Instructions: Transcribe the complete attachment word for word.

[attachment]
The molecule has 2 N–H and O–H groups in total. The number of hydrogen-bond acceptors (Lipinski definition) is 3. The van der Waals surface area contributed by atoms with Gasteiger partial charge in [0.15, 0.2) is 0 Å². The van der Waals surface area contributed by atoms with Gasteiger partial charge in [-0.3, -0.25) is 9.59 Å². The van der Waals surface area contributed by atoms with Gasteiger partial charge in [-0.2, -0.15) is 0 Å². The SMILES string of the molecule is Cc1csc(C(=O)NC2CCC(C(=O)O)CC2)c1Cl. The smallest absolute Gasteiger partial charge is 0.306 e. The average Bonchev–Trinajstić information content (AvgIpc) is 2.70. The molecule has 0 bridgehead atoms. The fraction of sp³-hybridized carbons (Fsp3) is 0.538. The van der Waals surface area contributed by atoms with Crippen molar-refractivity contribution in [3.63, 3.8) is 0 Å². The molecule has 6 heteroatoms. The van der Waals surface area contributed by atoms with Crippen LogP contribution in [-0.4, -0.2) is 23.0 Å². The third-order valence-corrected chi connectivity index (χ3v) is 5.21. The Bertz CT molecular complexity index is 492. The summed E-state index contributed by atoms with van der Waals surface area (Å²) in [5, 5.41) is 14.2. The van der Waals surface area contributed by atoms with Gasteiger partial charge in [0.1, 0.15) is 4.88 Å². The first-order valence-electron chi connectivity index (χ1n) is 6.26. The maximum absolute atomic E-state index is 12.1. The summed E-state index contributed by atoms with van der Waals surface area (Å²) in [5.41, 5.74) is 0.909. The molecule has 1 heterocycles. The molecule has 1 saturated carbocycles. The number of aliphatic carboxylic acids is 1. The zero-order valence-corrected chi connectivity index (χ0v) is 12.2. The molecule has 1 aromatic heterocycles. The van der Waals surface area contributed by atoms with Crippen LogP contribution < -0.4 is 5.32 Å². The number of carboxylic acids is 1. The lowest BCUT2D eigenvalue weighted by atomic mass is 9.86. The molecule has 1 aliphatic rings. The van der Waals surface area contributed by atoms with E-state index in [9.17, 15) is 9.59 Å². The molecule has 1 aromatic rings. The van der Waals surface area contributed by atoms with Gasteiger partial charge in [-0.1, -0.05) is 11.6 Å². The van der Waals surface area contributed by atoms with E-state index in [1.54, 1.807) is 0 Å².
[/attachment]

The molecule has 2 N–H and O–H groups in total. The number of hydrogen-bond acceptors (Lipinski definition) is 3. The van der Waals surface area contributed by atoms with Gasteiger partial charge in [0.15, 0.2) is 0 Å². The van der Waals surface area contributed by atoms with Gasteiger partial charge in [-0.3, -0.25) is 9.59 Å². The van der Waals surface area contributed by atoms with Gasteiger partial charge in [-0.2, -0.15) is 0 Å². The SMILES string of the molecule is Cc1csc(C(=O)NC2CCC(C(=O)O)CC2)c1Cl. The smallest absolute Gasteiger partial charge is 0.306 e. The average Bonchev–Trinajstić information content (AvgIpc) is 2.70. The molecule has 0 bridgehead atoms. The fraction of sp³-hybridized carbons (Fsp3) is 0.538. The van der Waals surface area contributed by atoms with Crippen molar-refractivity contribution in [3.63, 3.8) is 0 Å². The molecule has 6 heteroatoms. The van der Waals surface area contributed by atoms with Crippen LogP contribution in [-0.4, -0.2) is 23.0 Å². The third-order valence-corrected chi connectivity index (χ3v) is 5.21. The Bertz CT molecular complexity index is 492. The summed E-state index contributed by atoms with van der Waals surface area (Å²) in [5, 5.41) is 14.2. The van der Waals surface area contributed by atoms with Gasteiger partial charge in [0.1, 0.15) is 4.88 Å². The first-order valence-electron chi connectivity index (χ1n) is 6.26. The maximum absolute atomic E-state index is 12.1. The summed E-state index contributed by atoms with van der Waals surface area (Å²) in [5.41, 5.74) is 0.909. The molecule has 1 heterocycles. The molecule has 1 saturated carbocycles. The number of aliphatic carboxylic acids is 1. The zero-order valence-corrected chi connectivity index (χ0v) is 12.2. The molecule has 1 aromatic heterocycles. The van der Waals surface area contributed by atoms with Crippen LogP contribution < -0.4 is 5.32 Å². The number of carboxylic acids is 1. The lowest BCUT2D eigenvalue weighted by atomic mass is 9.86. The molecule has 1 aliphatic rings. The van der Waals surface area contributed by atoms with E-state index in [9.17, 15) is 9.59 Å². The molecule has 1 aromatic rings. The van der Waals surface area contributed by atoms with Gasteiger partial charge in [-0.1, -0.05) is 11.6 Å². The van der Waals surface area contributed by atoms with E-state index in [1.54, 1.807) is 0 Å².